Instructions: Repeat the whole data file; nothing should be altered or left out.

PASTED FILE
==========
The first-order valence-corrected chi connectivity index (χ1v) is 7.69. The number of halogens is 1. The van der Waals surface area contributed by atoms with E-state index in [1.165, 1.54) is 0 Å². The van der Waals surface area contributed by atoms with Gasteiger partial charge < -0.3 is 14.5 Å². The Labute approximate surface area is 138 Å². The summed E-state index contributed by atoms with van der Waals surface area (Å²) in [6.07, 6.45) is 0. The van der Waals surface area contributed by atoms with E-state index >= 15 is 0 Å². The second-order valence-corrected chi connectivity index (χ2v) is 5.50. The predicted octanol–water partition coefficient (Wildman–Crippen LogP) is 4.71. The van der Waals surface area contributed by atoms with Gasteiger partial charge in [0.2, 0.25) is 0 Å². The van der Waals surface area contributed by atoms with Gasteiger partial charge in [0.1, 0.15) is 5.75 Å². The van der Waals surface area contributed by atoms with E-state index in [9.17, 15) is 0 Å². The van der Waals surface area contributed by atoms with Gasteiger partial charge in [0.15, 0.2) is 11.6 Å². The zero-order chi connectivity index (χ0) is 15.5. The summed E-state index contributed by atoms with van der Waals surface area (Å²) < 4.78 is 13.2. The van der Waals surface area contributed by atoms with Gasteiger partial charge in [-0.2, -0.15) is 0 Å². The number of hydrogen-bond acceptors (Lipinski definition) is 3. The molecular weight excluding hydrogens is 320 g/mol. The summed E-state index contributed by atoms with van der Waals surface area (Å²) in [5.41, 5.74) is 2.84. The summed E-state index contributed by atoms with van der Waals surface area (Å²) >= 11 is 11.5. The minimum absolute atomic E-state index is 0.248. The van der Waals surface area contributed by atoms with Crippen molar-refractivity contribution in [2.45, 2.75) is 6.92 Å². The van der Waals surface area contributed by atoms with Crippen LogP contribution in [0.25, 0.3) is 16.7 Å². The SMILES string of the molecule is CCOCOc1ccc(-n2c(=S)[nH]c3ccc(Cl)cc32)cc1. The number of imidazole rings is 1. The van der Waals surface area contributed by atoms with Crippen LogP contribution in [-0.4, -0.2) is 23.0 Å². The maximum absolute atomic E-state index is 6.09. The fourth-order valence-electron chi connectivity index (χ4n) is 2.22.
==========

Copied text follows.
The first-order valence-corrected chi connectivity index (χ1v) is 7.69. The number of halogens is 1. The van der Waals surface area contributed by atoms with E-state index in [1.165, 1.54) is 0 Å². The van der Waals surface area contributed by atoms with Gasteiger partial charge < -0.3 is 14.5 Å². The Labute approximate surface area is 138 Å². The summed E-state index contributed by atoms with van der Waals surface area (Å²) in [6.07, 6.45) is 0. The van der Waals surface area contributed by atoms with E-state index >= 15 is 0 Å². The second-order valence-corrected chi connectivity index (χ2v) is 5.50. The predicted octanol–water partition coefficient (Wildman–Crippen LogP) is 4.71. The van der Waals surface area contributed by atoms with Gasteiger partial charge in [0.2, 0.25) is 0 Å². The van der Waals surface area contributed by atoms with Gasteiger partial charge in [0.1, 0.15) is 5.75 Å². The van der Waals surface area contributed by atoms with E-state index in [9.17, 15) is 0 Å². The van der Waals surface area contributed by atoms with Gasteiger partial charge in [0.15, 0.2) is 11.6 Å². The zero-order chi connectivity index (χ0) is 15.5. The summed E-state index contributed by atoms with van der Waals surface area (Å²) < 4.78 is 13.2. The van der Waals surface area contributed by atoms with Gasteiger partial charge in [-0.2, -0.15) is 0 Å². The number of hydrogen-bond acceptors (Lipinski definition) is 3. The molecular weight excluding hydrogens is 320 g/mol. The summed E-state index contributed by atoms with van der Waals surface area (Å²) in [5.41, 5.74) is 2.84. The summed E-state index contributed by atoms with van der Waals surface area (Å²) >= 11 is 11.5. The minimum absolute atomic E-state index is 0.248. The van der Waals surface area contributed by atoms with Crippen molar-refractivity contribution in [2.45, 2.75) is 6.92 Å². The van der Waals surface area contributed by atoms with Crippen LogP contribution in [0.25, 0.3) is 16.7 Å². The SMILES string of the molecule is CCOCOc1ccc(-n2c(=S)[nH]c3ccc(Cl)cc32)cc1. The number of imidazole rings is 1. The van der Waals surface area contributed by atoms with Crippen LogP contribution in [-0.4, -0.2) is 23.0 Å². The maximum absolute atomic E-state index is 6.09. The fourth-order valence-electron chi connectivity index (χ4n) is 2.22.